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Fin whale

Fin whales return to old feeding grounds in Southern Ocean

An exciting discovery by researchers in the waters around Antarctica suggest that fin whales are...
Majestic fin whales

Icelandic whalers kill first fin whales in four years

As feared, whale hunters in Iceland have slaughtered at least two fin whales, the first...
Humpback whale underwater

Humpback whale rescued from shark net in Australia

A humpback whale and her calf have managed to escape after becoming entangled in a...
Humpback whales in Alaska

Pumps and conveyor belts. How could more whales help save us?

We are excited to announce backing for two ground-breaking research projects to assess the little...
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  • All policy news
  • Create healthy seas
  • End captivity
  • Prevent deaths in nets
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Port River dolphins

New report reveals 100,000 dolphins and small whales hunted every year

When you hear the words ‘dolphin hunts’ it’s likely that you think of Japan or...

Minke whale hunts stop in Iceland

Iceland’s commercial hunt of minke whales has ended for this year. The common minke whale is the...

Doubts remain after Icelandic Marine Institute claims slaughtered whale was a hybrid not a blue

Experts remain sceptical of initial test results issued by the Icelandic Marine Institute, which indicate...

Japan set to resume commercial whaling

Reports from Japan suggest that the government they will formally propose plans to resume commercial...

End the whale hunts! Icelandic fin whaler isolated as public mood shifts

Here’s a sight I hoped never again to witness. A boat being scrubbed and repainted...

Australian Government to block Japanese whaling proposal

Japanese Government officials have reportedly confirmed that they will propose the resumption of commercial whaling...

Pregnant whales once again a target for Japanese whalers

Figures from Japan's whaling expedition to Antarctica during the 2017/18 austral summer have revealed that...

Did Icelandic whalers really kill a blue whale?

*Warning - this blog contains an image that you may find upsetting* They say a...

Icelandic whalers breach international law and kill iconic, protected whale by mistake

Icelandic whalers out hunting fin whales for the first time in three years appear to...

SOS alert for whales off Norway!

I have to admit to bitter disappointment when I arrived in Tromsø, northern Norway, a...

Norway's whaling season begins

April 1st saw the start of the whaling season in Norway. Despite a widely-accepted international moratorium...

Norway increases whaling quota despite declining demand

Norway's government has announced an increase in the number of minke whales that can be...

WDC campaign to stop whaling receives significant boost from EU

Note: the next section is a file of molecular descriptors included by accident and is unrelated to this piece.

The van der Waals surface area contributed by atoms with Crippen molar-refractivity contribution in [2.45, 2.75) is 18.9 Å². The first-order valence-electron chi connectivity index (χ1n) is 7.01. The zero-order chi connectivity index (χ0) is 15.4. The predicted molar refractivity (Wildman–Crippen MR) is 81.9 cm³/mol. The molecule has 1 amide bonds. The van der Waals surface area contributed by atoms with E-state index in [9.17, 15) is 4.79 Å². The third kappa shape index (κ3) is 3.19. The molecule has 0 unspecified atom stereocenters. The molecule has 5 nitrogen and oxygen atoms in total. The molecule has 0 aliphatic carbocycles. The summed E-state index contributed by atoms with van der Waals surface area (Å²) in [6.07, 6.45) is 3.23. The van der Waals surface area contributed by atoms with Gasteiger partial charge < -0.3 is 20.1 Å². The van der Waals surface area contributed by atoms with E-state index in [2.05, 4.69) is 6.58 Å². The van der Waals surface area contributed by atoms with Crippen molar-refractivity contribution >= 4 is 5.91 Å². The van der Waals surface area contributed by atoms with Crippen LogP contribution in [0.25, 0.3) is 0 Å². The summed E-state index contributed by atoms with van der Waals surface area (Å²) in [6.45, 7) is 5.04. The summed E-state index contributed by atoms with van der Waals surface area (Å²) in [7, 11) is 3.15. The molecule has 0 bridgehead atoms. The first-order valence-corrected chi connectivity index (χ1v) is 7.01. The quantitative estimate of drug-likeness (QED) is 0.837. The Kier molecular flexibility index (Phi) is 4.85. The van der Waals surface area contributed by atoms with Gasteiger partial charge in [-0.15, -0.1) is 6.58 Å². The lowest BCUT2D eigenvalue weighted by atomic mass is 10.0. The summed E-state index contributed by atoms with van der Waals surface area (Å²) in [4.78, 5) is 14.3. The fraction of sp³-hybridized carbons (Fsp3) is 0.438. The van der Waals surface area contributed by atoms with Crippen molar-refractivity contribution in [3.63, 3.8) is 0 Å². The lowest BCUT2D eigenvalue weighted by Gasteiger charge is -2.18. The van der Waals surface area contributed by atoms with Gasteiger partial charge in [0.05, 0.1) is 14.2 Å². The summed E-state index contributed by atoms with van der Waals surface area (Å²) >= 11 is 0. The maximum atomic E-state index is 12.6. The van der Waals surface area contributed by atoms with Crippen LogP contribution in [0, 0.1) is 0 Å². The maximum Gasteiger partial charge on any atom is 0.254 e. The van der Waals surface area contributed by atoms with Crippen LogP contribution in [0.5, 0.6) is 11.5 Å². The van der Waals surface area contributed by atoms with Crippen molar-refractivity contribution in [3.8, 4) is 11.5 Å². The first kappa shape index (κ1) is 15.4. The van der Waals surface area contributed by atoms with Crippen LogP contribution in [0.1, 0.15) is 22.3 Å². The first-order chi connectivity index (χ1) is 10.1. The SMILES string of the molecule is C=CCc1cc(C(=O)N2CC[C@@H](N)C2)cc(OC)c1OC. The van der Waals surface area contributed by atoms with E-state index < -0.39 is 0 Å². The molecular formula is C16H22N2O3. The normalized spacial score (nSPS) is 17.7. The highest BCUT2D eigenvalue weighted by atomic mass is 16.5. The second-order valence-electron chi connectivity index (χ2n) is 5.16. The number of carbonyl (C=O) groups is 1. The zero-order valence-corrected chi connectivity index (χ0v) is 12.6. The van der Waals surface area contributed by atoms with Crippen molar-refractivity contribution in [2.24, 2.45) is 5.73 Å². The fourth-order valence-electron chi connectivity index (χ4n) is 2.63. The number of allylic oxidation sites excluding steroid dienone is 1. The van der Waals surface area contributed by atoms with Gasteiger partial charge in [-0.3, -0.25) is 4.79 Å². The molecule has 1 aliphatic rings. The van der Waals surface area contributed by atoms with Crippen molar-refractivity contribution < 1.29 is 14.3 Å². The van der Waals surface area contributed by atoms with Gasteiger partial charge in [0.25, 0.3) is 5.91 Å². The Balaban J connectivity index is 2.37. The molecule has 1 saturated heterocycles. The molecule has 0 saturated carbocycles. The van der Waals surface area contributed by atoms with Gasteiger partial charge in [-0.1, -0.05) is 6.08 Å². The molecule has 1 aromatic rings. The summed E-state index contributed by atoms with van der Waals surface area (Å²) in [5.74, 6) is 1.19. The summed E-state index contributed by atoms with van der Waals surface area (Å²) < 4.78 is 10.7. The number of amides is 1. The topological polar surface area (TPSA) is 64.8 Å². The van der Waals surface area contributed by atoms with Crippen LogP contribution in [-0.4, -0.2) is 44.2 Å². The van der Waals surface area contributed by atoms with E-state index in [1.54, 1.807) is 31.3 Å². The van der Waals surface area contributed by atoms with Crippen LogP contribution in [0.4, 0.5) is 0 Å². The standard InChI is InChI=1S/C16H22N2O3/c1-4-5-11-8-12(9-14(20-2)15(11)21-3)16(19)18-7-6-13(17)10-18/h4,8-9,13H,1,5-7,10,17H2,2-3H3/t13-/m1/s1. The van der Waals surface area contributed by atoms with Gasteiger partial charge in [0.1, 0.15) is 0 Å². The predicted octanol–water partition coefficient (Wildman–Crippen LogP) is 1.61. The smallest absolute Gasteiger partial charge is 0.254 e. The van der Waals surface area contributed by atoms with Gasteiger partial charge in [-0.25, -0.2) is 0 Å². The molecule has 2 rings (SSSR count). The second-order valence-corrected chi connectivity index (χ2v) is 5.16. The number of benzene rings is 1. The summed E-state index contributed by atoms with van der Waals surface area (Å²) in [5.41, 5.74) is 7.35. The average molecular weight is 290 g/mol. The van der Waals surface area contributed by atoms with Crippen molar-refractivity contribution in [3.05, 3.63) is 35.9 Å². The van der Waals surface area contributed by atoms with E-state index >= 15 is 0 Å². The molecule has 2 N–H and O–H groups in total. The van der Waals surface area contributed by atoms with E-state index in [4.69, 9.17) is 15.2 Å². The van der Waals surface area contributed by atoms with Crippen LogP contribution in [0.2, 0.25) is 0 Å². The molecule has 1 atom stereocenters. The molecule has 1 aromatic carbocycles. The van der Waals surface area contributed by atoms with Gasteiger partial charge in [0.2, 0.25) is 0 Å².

WDC’s campaign to have Japan’s continued whale slaughter raised as part of future trade negotiations between the EU and Japan took a big leap forward today after representatives from WDC were invited to address the EU’s own petitions committee.

The opportunity to talk directly with the EU representatives came as a result of our petition (asking for Japan’s whale hunts to be raised in any future trade talks with the EU), which was supported by over 270,000 people,  and which was later requested by some members of the European Parliament to be kept open due to their strong concerns on the issue of whaling.

Representing WDC at the EU Committee session, David Pfender used the opportunity to raise the issue of Japan’s continued violation of the international ban on whaling and its additional flaunting of the international Convention on Trade in Endangered Species (CITES).

During the discussion a number of MEPs took to the floor in support of WDC. They all raised grave concerns over Japan’s ongoing whale slaughter and asked the Commission in no uncertain terms to get more creative in order to convince Japan to stop whaling and abide by international agreements.

As a result, the Committee chairperson then took the unusual decision to keep the petition open and for the Committee to write a personal letter to the EU Trade Commissioner, Cecilia Malmström, to raise concerns over the silence on whaling in the trade talks and to point out the strong stance the EU Parliament has already taken on the matter.

WDC’s stop whaling programme lead, Astrid Fuchs said: ‘This is really good news.  The EU Parliament does have the power to say “no” to the conclusion of the current trade agreement with Japan. We remain firm on the need to use these economic talks to pressure Japan on its whaling. Japan has demonstrated that they won’t abide by international environmental agreements. So the EU needs to use the leverage of the trade talks to convince Japan to stop killing whales.’

We thank all of our supporters who signed the petition, and who were specifically mentioned by the Members of the EU Parliament today! With your continued support, we can stop whaling once and for all.

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